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Ahead of 2022, House Democrats Aim to Fix Their Polling Problem


Democrats control both houses of Congress — but just barely.

Cast your mind back to October 2020, and you might remember expecting things to turn out a bit different. Polls suggested that Democratic House candidates were on track to nearly match their historic margins in the 2018 midterms. But that didn’t happen.

For the second presidential cycle in a row, Democrats were stunned by the number of voters who came out in support of Donald J. Trump and his Republican allies down the ballot.

This week, the House Democrats’ campaign arm, the Democratic Congressional Campaign Committee, presented the results of an inquiry into the 2020 election, aimed at understanding what had gone askew for the party — and why, after the corrections that pollsters made in the wake of 2016, surveys were still missing the mark.

The report came to two interrelated conclusions, Representative Sean Patrick Maloney, the campaign committee chairman, said in a phone interview today. One is that Trump voters are disproportionately likely to refuse to take a poll, a conclusion echoed in other post-mortem reports that have recently been released by private Democratic pollsters. The other is that Mr. Trump’s presence on the ballot appears to have driven up turnout among the Republican base.

“In 2020, what we realized is that the polling error really equaled Trump turnout,” Mr. Maloney said. “So in polling, you’ve got this mistake in the assumption about what the electorate will look like.”

Because support for Mr. Trump lines up with a relative unwillingness to be polled, survey researchers may think they’ve reached the right share of, say, rural-dwelling, white men without college degrees. But in fact what they’ve reached is often a Democratic-skewing segment of that demographic.

In 2018, when polls were relatively accurate, this didn’t factor in as much, presumably because the most anti-institutional and anti-polling voters were also those who were likely to turn out only if Mr. Trump himself was on the ballot.

In 2020, Mr. Trump’s popularity with a typically low-turnout base meant that an upsurge in turnout actually helped Republicans more than Democrats — a rare occurrence. “Because low-propensity voters turned out for Trump in much higher numbers than our low-propensity voters turned out for us, it ripples through the data and has a big effect,” Mr. Maloney said.

He has been through this process before: In 2017, after Mr. Trump’s upset win over Hillary Clinton, the congressman, then in his third term, led an inquiry into what had gone wrong for the Democrats. That work helped put him in position for his current role as the head of the party’s House campaign arm.

This time around, he put together a team including campaign consultants, academics and other Democratic members of Congress, and they assembled what he called “a first-of-its-kind national polling database,” drawing from over 600 polls of House races, as well as voter-file and other local-level data.

Last year, because Democrats underestimated the extent to which Mr. Trump’s presence on the ballot would drive up Republican turnout, their strategists mistakenly thought that a number of seats that had flipped blue in the 2018 midterms would remain safe in 2020. Six Democrats who had won for the first time in 2018 lost their 2020 races by less than two percentage points.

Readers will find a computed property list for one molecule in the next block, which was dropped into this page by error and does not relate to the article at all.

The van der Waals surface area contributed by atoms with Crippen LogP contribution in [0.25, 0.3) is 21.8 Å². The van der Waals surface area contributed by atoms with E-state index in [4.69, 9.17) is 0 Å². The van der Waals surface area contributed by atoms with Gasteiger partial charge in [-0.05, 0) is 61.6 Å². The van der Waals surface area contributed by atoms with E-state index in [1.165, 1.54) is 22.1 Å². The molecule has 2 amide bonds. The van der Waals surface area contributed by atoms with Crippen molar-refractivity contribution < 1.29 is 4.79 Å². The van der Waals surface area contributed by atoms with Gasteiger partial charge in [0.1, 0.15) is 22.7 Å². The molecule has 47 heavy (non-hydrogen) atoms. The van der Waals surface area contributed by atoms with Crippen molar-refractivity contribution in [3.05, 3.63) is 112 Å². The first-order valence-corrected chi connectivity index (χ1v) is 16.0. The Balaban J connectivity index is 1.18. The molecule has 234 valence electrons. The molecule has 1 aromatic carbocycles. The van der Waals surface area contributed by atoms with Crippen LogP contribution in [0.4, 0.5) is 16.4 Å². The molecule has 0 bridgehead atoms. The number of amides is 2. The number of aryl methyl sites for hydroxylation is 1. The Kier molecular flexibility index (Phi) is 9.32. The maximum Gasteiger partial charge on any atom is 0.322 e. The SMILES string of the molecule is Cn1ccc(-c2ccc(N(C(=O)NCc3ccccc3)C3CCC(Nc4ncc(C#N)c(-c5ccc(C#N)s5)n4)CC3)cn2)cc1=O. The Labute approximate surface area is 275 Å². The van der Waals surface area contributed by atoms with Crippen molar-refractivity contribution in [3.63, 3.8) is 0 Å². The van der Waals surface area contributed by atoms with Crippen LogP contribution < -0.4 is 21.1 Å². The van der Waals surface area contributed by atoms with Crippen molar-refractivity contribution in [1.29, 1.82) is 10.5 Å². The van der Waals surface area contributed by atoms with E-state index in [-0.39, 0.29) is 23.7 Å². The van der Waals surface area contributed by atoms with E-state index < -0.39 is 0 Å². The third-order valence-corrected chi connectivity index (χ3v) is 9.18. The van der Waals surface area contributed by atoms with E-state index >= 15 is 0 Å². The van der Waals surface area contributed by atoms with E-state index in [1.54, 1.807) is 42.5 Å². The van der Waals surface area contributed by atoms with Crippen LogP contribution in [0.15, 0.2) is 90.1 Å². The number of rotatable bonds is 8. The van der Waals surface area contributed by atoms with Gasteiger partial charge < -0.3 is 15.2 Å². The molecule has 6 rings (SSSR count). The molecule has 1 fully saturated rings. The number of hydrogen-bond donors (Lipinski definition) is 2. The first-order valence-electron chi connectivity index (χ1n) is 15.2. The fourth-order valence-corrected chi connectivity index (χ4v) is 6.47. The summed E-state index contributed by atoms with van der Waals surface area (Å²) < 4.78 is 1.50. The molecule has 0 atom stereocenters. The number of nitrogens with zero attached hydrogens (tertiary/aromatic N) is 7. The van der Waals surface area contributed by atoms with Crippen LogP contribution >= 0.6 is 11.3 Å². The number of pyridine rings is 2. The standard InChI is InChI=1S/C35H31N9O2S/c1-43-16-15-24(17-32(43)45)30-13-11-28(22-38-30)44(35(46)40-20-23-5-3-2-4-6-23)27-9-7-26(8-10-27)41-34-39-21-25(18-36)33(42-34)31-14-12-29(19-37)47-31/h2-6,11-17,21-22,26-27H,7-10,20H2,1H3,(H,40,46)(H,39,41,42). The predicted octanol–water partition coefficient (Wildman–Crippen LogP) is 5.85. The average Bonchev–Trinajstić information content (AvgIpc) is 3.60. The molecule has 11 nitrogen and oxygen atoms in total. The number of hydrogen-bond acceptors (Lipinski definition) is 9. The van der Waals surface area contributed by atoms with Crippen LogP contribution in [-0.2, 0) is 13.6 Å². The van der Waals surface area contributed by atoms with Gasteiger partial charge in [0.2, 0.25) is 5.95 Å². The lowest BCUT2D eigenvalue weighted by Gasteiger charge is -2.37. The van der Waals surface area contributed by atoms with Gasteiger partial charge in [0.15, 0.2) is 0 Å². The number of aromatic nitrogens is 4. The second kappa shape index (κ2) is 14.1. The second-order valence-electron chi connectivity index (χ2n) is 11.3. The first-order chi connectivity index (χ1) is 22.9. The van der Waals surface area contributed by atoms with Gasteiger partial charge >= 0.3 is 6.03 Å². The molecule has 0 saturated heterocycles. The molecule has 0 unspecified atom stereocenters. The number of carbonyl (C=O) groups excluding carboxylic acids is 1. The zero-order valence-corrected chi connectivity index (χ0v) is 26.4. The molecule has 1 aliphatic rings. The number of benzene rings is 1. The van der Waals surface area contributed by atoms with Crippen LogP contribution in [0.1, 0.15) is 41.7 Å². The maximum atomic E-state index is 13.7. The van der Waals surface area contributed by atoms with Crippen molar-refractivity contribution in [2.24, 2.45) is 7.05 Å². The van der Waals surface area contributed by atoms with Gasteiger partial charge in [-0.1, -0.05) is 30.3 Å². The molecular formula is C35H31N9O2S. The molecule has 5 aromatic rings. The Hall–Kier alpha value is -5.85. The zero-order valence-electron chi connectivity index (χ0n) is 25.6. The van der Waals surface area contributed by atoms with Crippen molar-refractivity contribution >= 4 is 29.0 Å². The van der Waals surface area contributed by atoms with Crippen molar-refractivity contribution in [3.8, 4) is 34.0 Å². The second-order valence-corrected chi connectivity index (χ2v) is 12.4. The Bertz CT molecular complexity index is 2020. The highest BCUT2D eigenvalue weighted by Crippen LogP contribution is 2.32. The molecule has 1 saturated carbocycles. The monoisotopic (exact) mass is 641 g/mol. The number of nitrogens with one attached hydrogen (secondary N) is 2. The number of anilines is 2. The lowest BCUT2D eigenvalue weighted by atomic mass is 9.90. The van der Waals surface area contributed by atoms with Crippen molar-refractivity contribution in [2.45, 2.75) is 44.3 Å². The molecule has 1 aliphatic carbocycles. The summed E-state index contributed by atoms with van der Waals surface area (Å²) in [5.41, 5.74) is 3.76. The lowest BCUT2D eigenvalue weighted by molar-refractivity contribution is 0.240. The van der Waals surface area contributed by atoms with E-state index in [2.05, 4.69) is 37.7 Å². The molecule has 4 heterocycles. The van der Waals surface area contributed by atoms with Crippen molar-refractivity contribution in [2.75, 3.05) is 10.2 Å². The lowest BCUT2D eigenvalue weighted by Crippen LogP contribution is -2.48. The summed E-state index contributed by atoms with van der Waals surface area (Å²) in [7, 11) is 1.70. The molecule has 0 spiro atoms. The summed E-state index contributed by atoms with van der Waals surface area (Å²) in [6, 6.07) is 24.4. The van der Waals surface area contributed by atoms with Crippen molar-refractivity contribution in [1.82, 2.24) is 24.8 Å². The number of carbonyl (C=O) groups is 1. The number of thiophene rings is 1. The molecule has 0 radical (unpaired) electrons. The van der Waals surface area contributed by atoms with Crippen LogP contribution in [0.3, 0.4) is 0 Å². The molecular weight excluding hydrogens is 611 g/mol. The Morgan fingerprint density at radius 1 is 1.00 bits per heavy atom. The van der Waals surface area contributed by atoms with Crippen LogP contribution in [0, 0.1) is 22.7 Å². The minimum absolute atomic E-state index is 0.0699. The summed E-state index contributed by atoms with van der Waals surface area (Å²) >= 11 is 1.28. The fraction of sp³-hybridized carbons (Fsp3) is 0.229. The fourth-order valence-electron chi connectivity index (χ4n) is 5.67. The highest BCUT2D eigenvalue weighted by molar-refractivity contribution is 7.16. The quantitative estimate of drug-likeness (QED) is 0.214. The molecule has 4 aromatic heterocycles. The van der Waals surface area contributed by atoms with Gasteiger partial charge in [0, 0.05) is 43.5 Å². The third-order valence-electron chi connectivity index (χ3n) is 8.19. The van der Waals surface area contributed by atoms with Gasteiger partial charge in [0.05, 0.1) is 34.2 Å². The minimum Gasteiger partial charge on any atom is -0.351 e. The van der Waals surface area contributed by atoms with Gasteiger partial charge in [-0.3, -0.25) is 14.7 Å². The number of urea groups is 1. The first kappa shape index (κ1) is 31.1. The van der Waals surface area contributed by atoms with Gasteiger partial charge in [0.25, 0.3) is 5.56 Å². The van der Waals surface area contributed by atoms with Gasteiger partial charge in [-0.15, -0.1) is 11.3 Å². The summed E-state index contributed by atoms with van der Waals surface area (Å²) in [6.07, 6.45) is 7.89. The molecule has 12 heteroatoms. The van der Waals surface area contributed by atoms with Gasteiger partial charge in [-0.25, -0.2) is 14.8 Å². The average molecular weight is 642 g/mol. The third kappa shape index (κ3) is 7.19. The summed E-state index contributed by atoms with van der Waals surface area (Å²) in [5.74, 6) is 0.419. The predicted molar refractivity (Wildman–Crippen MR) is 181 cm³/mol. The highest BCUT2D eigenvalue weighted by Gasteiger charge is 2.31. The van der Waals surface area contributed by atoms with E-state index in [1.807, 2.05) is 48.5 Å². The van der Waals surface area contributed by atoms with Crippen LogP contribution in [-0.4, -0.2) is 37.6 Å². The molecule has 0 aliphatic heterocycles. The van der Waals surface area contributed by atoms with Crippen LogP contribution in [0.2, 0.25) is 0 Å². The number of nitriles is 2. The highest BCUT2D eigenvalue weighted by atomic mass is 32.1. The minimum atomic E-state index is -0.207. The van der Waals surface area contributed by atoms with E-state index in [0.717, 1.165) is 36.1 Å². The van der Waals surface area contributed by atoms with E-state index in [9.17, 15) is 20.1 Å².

Mr. Maloney said he was only half-swayed by arguments that ascribed a lot of impact to Republican attacks on the “defund the police” movement and “democratic socialism.” He said that the messenger had been far more important than the message.

“What you realize is that it is true that the lies and distortions about socialism and ‘defund’ carried a punch — no argument from me,” Mr. Maloney said.

“But I think the power of those lies has been exaggerated when you understand that Trump,” he added, was responsible for turning out “a bunch of people who were going into the voting booth.”

In next year’s midterms, he said that Republicans would be running a risk if they were counting on Trump-level engagement from base voters, given that his name wouldn’t be on the ballot.

“It leads you to ask: Will this post-Trump toxicity of QAnon and conspiracy theories and Matt Gaetz and Marjorie Taylor Greene and the attack on the Capitol — will that message work without Trump’s turnout?” Mr. Maloney said. “The research suggests that they have taken too much comfort in the power of messages that were effective, yes, but that were enormously helped by Trump’s power to turn out voters.”

Still, he cautioned against taking comfort in the results of the report, which at the end of the day serves as a reminder of just how out-of-reach an entire swath of the population remains — for mainstream pollsters and Democratic candidates alike.

On the tactics front, the report concluded that in the context of the coronavirus pandemic, Democratic spending had been heavily tilted away from grass-roots campaigning and toward TV ads, which mostly ran late in the campaign and ended up doing little to tip things in the party’s favor.

Going forward, Mr. Maloney said, he plans to keep the 600-poll database in use. The D.C.C.C. has already been using it in special elections this year to analyze messages for effectiveness.

“We think there’s a lot to learn, we’re going to learn as we go, and you’re always building the ship as you’re sailing it,” he said. “In this case it’s important that we apply what we’ve learned to as many contexts as we can.”

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